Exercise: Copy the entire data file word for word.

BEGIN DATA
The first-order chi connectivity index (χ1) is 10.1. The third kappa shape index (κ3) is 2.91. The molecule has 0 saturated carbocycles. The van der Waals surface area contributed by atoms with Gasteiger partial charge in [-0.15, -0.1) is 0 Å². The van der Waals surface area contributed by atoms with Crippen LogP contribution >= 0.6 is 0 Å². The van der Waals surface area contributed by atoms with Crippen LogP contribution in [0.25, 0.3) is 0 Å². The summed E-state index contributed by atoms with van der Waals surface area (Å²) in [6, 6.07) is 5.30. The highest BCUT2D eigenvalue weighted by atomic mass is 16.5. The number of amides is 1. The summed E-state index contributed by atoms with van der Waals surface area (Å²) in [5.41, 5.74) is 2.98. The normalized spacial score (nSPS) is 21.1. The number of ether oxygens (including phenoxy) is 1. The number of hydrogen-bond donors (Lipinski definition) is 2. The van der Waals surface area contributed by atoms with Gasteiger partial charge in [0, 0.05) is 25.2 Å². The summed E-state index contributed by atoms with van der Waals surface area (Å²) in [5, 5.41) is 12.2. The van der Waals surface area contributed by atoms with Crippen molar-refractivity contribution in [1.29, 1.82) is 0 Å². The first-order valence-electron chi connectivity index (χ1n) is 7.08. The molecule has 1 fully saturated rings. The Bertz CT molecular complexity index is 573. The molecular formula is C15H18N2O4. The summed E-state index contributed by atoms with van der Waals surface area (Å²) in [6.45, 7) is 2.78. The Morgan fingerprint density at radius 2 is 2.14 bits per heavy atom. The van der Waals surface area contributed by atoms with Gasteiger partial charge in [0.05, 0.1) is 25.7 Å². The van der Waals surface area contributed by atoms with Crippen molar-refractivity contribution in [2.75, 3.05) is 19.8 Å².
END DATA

The first-order chi connectivity index (χ1) is 10.1. The third kappa shape index (κ3) is 2.91. The molecule has 0 saturated carbocycles. The van der Waals surface area contributed by atoms with Gasteiger partial charge in [-0.15, -0.1) is 0 Å². The van der Waals surface area contributed by atoms with Crippen LogP contribution >= 0.6 is 0 Å². The van der Waals surface area contributed by atoms with Crippen LogP contribution in [0.25, 0.3) is 0 Å². The summed E-state index contributed by atoms with van der Waals surface area (Å²) in [6, 6.07) is 5.30. The highest BCUT2D eigenvalue weighted by atomic mass is 16.5. The number of amides is 1. The summed E-state index contributed by atoms with van der Waals surface area (Å²) in [5.41, 5.74) is 2.98. The normalized spacial score (nSPS) is 21.1. The number of ether oxygens (including phenoxy) is 1. The number of hydrogen-bond donors (Lipinski definition) is 2. The van der Waals surface area contributed by atoms with Gasteiger partial charge in [0, 0.05) is 25.2 Å². The summed E-state index contributed by atoms with van der Waals surface area (Å²) in [5, 5.41) is 12.2. The van der Waals surface area contributed by atoms with Crippen molar-refractivity contribution in [1.29, 1.82) is 0 Å². The first-order valence-electron chi connectivity index (χ1n) is 7.08. The molecule has 1 fully saturated rings. The Bertz CT molecular complexity index is 573. The molecular formula is C15H18N2O4. The summed E-state index contributed by atoms with van der Waals surface area (Å²) in [6.45, 7) is 2.78. The Morgan fingerprint density at radius 2 is 2.14 bits per heavy atom. The van der Waals surface area contributed by atoms with Gasteiger partial charge in [0.05, 0.1) is 25.7 Å². The van der Waals surface area contributed by atoms with Crippen molar-refractivity contribution in [2.75, 3.05) is 19.8 Å².